What are your plans for 2013?

Well, firstly keeping up to date on new crime fiction releases and reviewing them on is a priority. In 2012 I read some fabulous authors for the first time – and I’m looking forward to reading the new books from my favourite authors and also discovering some exciting new authors to add to my ‘must read’ pile in 2013.

With my own novel writing, I’m aiming to finish editing my current work-in-progress, and make a…

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Book to Film: the same, but different?

English: Tom Cruise on MTV Live in December 2008

English: Tom Cruise on MTV Live in December 2008 (Photo credit: Wikipedia)


I’ve always found book to screen adaptations rather hit and miss. There are some that I’ve loved – The Shawshank Redemption and I am Legend, for example. And those I’ve regretted seeing, like The Runaway Jury.

So, as a fan of Lee Child’s fabulous character Jack Reacher, I had mixed feelings about watching the new JACK REACHER film.

Would it live up to the book (one of my favorite of the series)?

Could Tom Cruise really play the ‘larger-than-life’ character of Reacher?

But I was curious to see the film, and so last night I ventured off to the cinema to view it.

And I liked it.

It was true enough to the book and the character for me to recognise them, the action was slick, and the pace kept moving (and me interested). And it didn’t matter that Tom Cruise’s Reacher didn’t look exactly as I’d pictured Reacher in my mind as I read the books. The character was there, just a bit different. For me it worked.

I wonder if they’ll make another one?

I hope they do.

Events Alert: The Thriller Roundtable

If you’re interested in reading (and writing) crime thrillers then The Thriller Roundtable discussions over on The Big Thrill website are well worth checking out.

Each week features a new question, answered by a range of fabulous authors.

This month they’ll be covering:

January 7 – 13: “Which authors have inspired you?” with Jennie Bentley, Derek J. Goodman, Robin Burcell, Toby Tate, Ashok Banker, Tace Baker, Rick Reed, William McCormick, Chris Allen, Judith Cutler, Sharon Alice Grace, and Amy Lignor.

January 14 – 20: “Why do stories matter?” with C.E. Lawrence, Amy Lignor, Derek J. Goodman, J.G. Faherty, James Grippando, Mike Befeler, Merry Jones, William McCormick, Chris Allen, and Catherine Stovall.

January 21 – 27: “What’s you favourite thriller sub genre? Why?” with Ashok Banker, Vincent Zandri, Diane Kelly, Chris Allen, and Amy Lignor.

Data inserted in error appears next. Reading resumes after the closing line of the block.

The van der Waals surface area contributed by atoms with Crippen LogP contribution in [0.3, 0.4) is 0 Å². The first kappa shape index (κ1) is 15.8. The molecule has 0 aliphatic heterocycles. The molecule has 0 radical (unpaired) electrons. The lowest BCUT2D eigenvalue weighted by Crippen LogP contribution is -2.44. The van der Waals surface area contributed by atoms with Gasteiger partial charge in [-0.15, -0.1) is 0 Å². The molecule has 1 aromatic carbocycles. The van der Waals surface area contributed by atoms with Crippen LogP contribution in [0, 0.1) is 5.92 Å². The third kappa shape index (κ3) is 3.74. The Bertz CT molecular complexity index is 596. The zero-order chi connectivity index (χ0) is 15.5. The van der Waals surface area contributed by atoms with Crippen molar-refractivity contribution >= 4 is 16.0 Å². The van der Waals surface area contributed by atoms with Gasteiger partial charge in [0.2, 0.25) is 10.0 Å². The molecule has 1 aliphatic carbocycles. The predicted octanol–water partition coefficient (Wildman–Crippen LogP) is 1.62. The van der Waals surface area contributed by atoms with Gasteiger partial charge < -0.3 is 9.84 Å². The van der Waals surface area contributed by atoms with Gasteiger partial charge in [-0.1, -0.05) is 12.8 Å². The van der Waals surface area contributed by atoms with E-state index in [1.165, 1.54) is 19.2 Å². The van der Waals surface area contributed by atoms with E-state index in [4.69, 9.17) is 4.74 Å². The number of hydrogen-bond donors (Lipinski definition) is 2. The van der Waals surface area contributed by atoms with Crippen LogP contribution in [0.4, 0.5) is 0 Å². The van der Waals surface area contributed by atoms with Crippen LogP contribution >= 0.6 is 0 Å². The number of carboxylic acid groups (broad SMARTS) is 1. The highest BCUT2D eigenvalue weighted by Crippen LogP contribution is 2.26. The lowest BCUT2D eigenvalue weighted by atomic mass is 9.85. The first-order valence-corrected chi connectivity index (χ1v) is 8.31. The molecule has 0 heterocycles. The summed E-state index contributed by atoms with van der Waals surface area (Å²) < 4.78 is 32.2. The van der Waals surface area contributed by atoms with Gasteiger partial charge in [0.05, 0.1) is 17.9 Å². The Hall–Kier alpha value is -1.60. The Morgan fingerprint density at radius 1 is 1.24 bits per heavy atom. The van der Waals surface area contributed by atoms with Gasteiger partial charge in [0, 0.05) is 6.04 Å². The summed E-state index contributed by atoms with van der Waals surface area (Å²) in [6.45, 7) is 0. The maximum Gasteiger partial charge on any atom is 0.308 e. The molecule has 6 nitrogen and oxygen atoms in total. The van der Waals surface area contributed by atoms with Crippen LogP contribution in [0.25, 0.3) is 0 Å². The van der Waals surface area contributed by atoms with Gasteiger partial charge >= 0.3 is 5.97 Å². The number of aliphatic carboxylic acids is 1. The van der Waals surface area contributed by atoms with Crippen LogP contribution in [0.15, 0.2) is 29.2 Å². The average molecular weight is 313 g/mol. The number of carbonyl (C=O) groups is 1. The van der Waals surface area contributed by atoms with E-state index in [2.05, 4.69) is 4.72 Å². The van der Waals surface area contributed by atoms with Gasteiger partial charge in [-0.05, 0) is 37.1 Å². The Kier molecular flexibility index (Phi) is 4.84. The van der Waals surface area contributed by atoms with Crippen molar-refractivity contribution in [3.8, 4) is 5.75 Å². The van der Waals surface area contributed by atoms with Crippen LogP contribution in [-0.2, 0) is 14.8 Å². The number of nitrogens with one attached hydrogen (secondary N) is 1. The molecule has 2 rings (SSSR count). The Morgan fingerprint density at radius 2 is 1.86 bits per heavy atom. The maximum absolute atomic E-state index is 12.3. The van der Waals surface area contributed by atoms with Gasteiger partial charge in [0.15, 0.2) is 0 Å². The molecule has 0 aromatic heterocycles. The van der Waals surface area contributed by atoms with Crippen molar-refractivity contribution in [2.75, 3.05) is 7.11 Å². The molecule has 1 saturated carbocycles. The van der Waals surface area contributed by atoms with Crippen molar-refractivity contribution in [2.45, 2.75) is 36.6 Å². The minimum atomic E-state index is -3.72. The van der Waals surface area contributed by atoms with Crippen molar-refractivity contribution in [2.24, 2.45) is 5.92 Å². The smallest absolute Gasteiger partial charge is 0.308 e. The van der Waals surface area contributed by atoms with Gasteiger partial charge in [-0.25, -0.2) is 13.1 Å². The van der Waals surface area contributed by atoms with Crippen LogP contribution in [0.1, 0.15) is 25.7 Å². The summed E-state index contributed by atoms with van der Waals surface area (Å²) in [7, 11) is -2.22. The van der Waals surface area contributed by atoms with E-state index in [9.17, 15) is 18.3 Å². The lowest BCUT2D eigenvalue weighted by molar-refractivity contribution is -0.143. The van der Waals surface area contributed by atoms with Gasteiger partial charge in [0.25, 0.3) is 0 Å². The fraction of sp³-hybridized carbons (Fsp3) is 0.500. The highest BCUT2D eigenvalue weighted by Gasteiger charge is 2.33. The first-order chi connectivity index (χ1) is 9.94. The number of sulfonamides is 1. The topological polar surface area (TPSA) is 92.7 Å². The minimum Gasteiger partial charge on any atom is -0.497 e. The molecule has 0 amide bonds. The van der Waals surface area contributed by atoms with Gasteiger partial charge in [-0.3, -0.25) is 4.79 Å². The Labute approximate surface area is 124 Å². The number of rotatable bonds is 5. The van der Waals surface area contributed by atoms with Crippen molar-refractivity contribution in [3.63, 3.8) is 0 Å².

January 28 – February 3: “How do you determine when a story is ready?” with Toby Tate, Vincent Zandri, Merry Jones, Chris Allen, Catherine Stovall, Judith Cutler, Melinda Leigh, Sharon Alice Geyer, and Amy Lignor.

To find out more visit:




Just finished reading: The Calling (a John Luther novel) by Neil Cross


What the blurb says: “Meet Detective Inspector John Luther. He’s brilliant; he’s intense. He’s obsessional. He’s dangerous.

John Luther has an extraordinary clearance rate. He commands outstanding loyalty. And yet he seethes with a hidden fury that at times he can barely control. Sometimes it sends him to the brink of madness, making him do things he shouldn’t; things way beyond the limits of the law.

This is the story of the case that tore Luther’s personal and professional relationships apart and propelled him over the precipice. Beyond fury, beyond vegeance. All the way to murder.”

I’m a big fan of the BBC series LUTHER (in which Idris Elba plays the title role) and couldn’t wait to read this book, the first novel in the John Luther series written by the show’s creator and writer Neil Cross.

Like the series, it’s a gritty and often shockingly brutal glimpse into the work of Detective Inspector John Luther. Rather than continue from the end of the second series, it takes the reader back to the time just before the first series begin and follows John as he works the case of the horrific murder of a man and his pregnant wife in their London home. As Luther and the killer become entangled in a deadly game of cat and mouse, Luther’s relationship with Zoe, his wife, begins to unravel. It’s a story that, just like its main character, is as intense as it is compelling.

If you’re a fan of the TV series, or a fan of gritty police procedurals, then this book is well worth a read.